How have African-Americans worked to end segregation, discrimination, and isolation to attain equality and civil rights?

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 How have African-Americans worked to end segregation, discrimination, and isolation to attain equality and civil rights?

 Introduction

Martin Luther King Junior, perhaps one of the most outstanding American statesmen appears synonymous with struggle against segregation by the African American community. Many other activists across the world had initiated the struggle against discrimination and segregation against the African Americans, but the American case was special in several respects. Racial discrimination had evolved in the United States to an extent that the African American community had completely been isolated from normal public and social life. However, this was not to take place for ever since the spirited struggle against such a corrupt social regime would come to an end and several decades later today, one of the African American descendants is president. How this became a successful story is through a tough battle which could only be won with special dedication and commitment. Strategies to end segregation in America began specific with steps such as on transport system, job opportunities, protestations and violent reiteration, repatriation and lobbying for legislation to allow equality.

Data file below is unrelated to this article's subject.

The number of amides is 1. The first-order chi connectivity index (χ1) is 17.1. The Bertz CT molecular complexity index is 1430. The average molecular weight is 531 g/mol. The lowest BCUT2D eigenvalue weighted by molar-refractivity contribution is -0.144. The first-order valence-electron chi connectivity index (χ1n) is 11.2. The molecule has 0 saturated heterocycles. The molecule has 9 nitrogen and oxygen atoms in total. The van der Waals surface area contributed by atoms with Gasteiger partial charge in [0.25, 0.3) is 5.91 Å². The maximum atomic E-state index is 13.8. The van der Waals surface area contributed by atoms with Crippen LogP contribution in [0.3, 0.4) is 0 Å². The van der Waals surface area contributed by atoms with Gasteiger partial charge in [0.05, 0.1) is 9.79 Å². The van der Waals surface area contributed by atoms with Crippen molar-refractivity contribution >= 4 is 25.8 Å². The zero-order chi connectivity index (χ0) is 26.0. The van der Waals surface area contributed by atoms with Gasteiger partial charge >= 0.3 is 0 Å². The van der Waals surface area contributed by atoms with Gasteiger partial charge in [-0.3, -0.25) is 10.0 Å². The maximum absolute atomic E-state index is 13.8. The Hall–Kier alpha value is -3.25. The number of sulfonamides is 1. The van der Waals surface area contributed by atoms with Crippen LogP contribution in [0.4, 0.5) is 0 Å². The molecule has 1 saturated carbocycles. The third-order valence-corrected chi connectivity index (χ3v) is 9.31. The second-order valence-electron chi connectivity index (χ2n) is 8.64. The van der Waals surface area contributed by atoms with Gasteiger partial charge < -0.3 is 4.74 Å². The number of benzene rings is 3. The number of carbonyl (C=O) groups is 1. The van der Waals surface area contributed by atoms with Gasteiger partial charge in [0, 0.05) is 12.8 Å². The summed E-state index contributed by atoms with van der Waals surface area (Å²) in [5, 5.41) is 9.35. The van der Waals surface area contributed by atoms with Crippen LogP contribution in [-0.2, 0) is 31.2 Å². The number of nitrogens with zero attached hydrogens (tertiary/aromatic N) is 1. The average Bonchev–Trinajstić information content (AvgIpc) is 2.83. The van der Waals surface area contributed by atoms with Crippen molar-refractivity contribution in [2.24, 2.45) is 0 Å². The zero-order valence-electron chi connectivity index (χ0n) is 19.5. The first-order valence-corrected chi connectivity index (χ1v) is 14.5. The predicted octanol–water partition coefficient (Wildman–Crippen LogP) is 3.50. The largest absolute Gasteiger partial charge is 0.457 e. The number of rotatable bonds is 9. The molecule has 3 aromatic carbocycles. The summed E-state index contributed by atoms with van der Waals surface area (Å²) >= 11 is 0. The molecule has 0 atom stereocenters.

Background